Dog behaviour problem: Do I need obedience training or behaviourist advice?

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Written by dog behaviourist, dog trainer and zoologist Laure-Anne Viselé
11 Sep 2020

A bit of disobedience or a real behaviour problem? 

I got this in my mailbox this morning:

  • I would like to register for: Obedience 1″
  • Goal: Teaching my dog to stay home alone without crying.”

And these are a couple I got earlier this week (also for Obedience 1):

  • ‘My dog is dead scared of strangers’ 
  • ‘He lunges at other dogs’. 

It is brilliant that you are seeking professional help for these: they are, after all, really annoying problems. The thing is, though: you are registering for an obedience solution for what is a behaviour problem. In the eyes of a dog trainer, that is a little like signing your kid up for karate classes to  help his reading skills. 

You are not the only one, though. Pretty much only dog professionals are aware of the distinction. As dog owner, there is no way you would know about it. Well, until you have finished reading this blog post, of course! Keep reading to find out the differences and why it matters. 

What is the difference?

Ask a dog professional and they’ll say that a dog suffers from a behaviour problem if it either comes from a strong emotional response and/or if it takes an extreme form (e.g. lunging, escape attempts,  extreme barking, etc.)


So what is a behaviour solution, then? We tend to recommend a desensitisation programme: carefully teaching the dog to react less intensely to the problem situation in a very precise and controlled environment (definitely not a group course).

A beautiful Sit (obedience solution) won’t get you very far with a behaviour problem. 

Why won’t most group courses tackle behaviour problems?

Behaviour therapy can be quite involved: a long diagnostic and advice conversation, a thorough history behaviour intake, a multi-step training plan, and much more. Definitely not something you can do during a quick question round in the group. 

Group courses – except for specialist courses, of course – are generally not designed to deal with complex behaviour problems. Not if you want it tackled responsibly, at least. 

OK, so you still went for it. What now? Not only are you disappointed (and you have wasted your money on the course), but you may have even worsened your dog’s problems (this is often the case with fear / aggression issues). To force your dog into the problem situation will, more often than not, backfire on you. A process called ‘sensitisation‘ (article in Dutch) often gets in the way of your hope to get your dog ‘used to it’ purely by exposing him.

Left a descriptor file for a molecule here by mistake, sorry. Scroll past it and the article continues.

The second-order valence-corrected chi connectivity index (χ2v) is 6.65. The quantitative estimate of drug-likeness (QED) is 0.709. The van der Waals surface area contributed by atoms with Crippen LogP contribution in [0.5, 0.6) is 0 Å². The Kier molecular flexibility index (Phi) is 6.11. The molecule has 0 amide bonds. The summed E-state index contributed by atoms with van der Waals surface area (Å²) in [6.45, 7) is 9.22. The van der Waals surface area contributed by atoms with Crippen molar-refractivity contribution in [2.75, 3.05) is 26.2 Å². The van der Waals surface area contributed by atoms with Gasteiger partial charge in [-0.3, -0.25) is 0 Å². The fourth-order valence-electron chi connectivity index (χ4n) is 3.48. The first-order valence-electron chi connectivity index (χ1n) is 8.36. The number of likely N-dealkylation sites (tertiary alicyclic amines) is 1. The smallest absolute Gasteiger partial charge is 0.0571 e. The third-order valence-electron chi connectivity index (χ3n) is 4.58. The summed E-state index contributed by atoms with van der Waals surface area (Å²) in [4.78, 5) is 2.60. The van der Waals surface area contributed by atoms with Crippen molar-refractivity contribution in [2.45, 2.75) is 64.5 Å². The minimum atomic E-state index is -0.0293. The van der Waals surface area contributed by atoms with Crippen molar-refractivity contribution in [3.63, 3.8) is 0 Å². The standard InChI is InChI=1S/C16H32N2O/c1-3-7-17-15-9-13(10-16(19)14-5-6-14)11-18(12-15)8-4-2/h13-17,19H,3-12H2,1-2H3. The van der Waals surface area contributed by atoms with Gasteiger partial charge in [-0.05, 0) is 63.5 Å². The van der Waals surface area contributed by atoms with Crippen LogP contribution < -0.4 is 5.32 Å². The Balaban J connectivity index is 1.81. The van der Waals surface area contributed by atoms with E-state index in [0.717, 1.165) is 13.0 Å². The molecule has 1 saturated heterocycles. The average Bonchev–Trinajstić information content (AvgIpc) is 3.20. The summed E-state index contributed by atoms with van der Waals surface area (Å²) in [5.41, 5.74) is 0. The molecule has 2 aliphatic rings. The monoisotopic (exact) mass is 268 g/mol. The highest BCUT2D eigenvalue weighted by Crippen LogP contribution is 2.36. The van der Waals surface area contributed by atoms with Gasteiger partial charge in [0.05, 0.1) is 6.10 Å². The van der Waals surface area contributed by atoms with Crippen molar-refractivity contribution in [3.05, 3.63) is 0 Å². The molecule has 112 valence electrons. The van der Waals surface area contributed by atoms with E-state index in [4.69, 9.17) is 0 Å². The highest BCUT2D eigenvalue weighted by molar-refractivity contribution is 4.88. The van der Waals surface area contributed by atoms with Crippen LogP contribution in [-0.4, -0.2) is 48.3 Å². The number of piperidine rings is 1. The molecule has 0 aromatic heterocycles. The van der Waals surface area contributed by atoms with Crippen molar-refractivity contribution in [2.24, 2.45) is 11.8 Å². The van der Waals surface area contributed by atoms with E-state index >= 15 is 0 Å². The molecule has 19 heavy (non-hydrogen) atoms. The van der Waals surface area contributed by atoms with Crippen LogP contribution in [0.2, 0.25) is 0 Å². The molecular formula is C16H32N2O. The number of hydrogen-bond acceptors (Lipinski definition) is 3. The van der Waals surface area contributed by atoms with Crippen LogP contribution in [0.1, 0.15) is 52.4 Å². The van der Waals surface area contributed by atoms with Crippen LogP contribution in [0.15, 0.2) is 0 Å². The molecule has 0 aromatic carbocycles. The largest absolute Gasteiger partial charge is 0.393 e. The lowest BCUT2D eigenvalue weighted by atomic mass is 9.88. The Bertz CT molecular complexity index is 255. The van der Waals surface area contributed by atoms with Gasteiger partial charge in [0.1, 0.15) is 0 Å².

Gray areas: the small behaviour problems

Don’t get me wrong: most common behaviour issues have a tried-and-tested solution that we can quickly suggest (we call that ‘behaviour first aid’.) A good dog trainer should be able to quickly sketch out the essentials of a solution. 


At OhMyDog, for example, all trainers must first learn behavioural first aid so that they can help you with these questions (do you want to come work for us as a trainer? Check our vacancies page – in Dutch). If the problem is not too deeply rooted or complex, you can often get quite far with just quick behavioural first aid. 

Do not lie on your form

If you complete the form transparently, we can help you work out whether the problem is a small behaviour problem or whether we recommend behaviour therapy. This is the little sentence you will see on our form: 
Before you press ‘Send‘,  please read the Behaviour problems section below (***).

***Behaviour problems
Please be truthful in this form, and share your dog’s possible behaviour problems honestly. 

Some dog behaviour problems get in the way of a positive lesson experience, and can even lead to the advice of stopping with the course (for animal welfare and/or safety reasons).  That is a waste of your money.

Think, for example, of dogs who:  

  • … get so wound up or distracted during group lessons that they bark (durably), are not reachable, or won’t even eat treats.
  • … get nervous (durably), aggressive or scared in the presence of unfamiliar people or dogs.
  • … get nervous or aggressive after dark or in the presence of food or toys.

Please share any concern you might have with your dog’s behaviour whilst registering, so that we can help you pick the right course.  

Ideally, we find out before you start your group course. If you only find out it was a mismatch after your course, you leave angry and your dog is not better. Best be transparent before your course so we can advise you better.  

Not sure which course to pick?

This course selector can help you. You can use it in its broad lines regardless of which training school you are contacting.  


Made with Visme Infographic Maker

Now that you know which service to sign up for, we want to wish you a fun and successful course!  

Signing up for a course or therapy


Sign up for group training


Make an appointment with our behaviourist


Photo credits

  • Sign posts: Downloaded on 11 September 2020 from Modifications made: Added text to the boards. License: “Royaltyvrije foto’s voor persoonlijk en commercieel gebruik, gratis en onbeperkt downloaden”
  • Pug in the dark: Downloaded on 11 September 2020 from Courtesy of axel_vc-5566829. No modifications made. License: Pixabay license (free for commercial and non-commercial use).
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